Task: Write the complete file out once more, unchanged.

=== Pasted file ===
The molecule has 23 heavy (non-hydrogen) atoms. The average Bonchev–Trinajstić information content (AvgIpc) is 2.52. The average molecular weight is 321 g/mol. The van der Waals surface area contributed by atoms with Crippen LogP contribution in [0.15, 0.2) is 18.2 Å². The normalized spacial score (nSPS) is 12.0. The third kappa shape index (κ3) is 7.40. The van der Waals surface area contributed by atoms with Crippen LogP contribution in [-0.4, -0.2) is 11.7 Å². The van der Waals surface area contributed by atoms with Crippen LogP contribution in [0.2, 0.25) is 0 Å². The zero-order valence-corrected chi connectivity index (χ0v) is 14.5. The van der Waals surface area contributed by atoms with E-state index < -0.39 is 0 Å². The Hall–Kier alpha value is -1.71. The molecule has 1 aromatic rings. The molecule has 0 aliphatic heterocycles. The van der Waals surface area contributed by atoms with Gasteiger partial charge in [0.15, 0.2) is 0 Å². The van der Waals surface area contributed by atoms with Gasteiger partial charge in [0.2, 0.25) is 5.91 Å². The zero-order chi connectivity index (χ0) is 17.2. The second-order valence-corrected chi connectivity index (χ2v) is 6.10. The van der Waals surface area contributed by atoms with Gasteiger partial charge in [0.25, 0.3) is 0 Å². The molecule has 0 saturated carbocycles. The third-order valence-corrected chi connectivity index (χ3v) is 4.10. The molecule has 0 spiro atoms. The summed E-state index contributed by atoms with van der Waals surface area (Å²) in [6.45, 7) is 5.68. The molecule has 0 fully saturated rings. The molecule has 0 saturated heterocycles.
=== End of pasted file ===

The molecule has 23 heavy (non-hydrogen) atoms. The average Bonchev–Trinajstić information content (AvgIpc) is 2.52. The average molecular weight is 321 g/mol. The van der Waals surface area contributed by atoms with Crippen LogP contribution in [0.15, 0.2) is 18.2 Å². The normalized spacial score (nSPS) is 12.0. The third kappa shape index (κ3) is 7.40. The van der Waals surface area contributed by atoms with Crippen LogP contribution in [-0.4, -0.2) is 11.7 Å². The van der Waals surface area contributed by atoms with Crippen LogP contribution in [0.2, 0.25) is 0 Å². The zero-order valence-corrected chi connectivity index (χ0v) is 14.5. The van der Waals surface area contributed by atoms with E-state index < -0.39 is 0 Å². The Hall–Kier alpha value is -1.71. The molecule has 1 aromatic rings. The molecule has 0 aliphatic heterocycles. The van der Waals surface area contributed by atoms with Gasteiger partial charge in [0.15, 0.2) is 0 Å². The van der Waals surface area contributed by atoms with Gasteiger partial charge in [0.2, 0.25) is 5.91 Å². The zero-order chi connectivity index (χ0) is 17.2. The second-order valence-corrected chi connectivity index (χ2v) is 6.10. The van der Waals surface area contributed by atoms with Gasteiger partial charge in [0.25, 0.3) is 0 Å². The molecule has 0 saturated carbocycles. The third-order valence-corrected chi connectivity index (χ3v) is 4.10. The molecule has 0 spiro atoms. The summed E-state index contributed by atoms with van der Waals surface area (Å²) in [6.45, 7) is 5.68. The molecule has 0 fully saturated rings. The molecule has 0 saturated heterocycles.